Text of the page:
U.S. Corn, Soy May Not Qualify for Proposed Sustainable Aviation Fuel Tax Credits


U.S. grown corn and soybeans may not qualify for tax credits proposed for sustainable aviation fuels in a House Ways and Means Committee tax proposal to fund the Democrats’ massive budget bill.

Nebraska Republican Adrian Smith brought up the issue at a Ways and Means budget bill tax mark-up, citing a provision to use an outdated model to measure lifecycle greenhouse gas emissions. “I’m told that because this model is somewhere between ten and 15-years out of date, U.S. grown corn and soy do not qualify. If U.S. grown corn and soy don’  meet this model’s standards, the sustainable aviation fuel produced from them, would be ineligible.”

“Is that correct,” Smith asked Joint Committee on Taxation Chief of Staff Tom Barthold. He said “I don’t know the particulars about U.S. corn and soy, Mr. Smith, but if they do not, under the statute, if the components do not meet the standards, they would not qualify.”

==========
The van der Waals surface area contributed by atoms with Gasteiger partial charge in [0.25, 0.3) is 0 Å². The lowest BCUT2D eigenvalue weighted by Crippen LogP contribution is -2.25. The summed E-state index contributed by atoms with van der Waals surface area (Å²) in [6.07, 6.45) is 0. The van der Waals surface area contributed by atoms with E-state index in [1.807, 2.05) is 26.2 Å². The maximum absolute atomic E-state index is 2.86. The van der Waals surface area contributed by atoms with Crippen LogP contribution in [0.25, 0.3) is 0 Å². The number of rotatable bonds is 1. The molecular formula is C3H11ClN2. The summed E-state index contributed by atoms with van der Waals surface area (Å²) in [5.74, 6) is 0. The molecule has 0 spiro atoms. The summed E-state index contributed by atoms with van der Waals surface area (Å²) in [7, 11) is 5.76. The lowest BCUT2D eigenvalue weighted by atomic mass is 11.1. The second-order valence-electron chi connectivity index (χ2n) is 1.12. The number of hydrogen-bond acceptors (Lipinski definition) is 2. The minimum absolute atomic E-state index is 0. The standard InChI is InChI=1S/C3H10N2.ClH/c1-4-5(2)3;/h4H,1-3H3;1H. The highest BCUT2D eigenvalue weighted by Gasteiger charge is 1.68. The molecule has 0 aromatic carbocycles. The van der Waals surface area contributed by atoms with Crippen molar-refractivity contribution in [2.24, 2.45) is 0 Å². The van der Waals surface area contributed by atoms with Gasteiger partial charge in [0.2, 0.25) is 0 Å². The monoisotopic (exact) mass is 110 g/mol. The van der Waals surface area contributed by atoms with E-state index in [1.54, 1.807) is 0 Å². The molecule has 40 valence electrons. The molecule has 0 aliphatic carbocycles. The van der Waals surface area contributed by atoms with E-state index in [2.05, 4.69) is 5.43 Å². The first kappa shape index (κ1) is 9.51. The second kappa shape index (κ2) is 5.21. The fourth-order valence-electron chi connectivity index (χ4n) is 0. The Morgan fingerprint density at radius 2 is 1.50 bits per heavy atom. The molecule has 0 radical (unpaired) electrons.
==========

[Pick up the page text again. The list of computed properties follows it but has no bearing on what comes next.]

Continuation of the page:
Smith then moved to include Ag industry concerns; “I would like to ask unanimous consent to include in the record a letter from The Renewable Fuels Association, the Biodiesel Board, the Corn and Soybean Growers and others, expressing the concerns relating to the language currently in the bill. There’s bipartisan concern about the rushed nature of these very technical, very detailed, in depth, so ordered, requirements, and I’m very concerned that we’re headed in the wrong direction.”

The Ag letter accepted into the record by Chairman Richard Neal was sent to Speaker Nancy Pelosi and Senate Majority Leader Chuck Schumer.

It argues Congress should use a state-of-the-art U.S. lifecycle model, not an international one that ignores U.S. farm and biofuel carbon savings and would have U.S. taxpayers subsidize Brazilian and other foreign blend stocks, instead.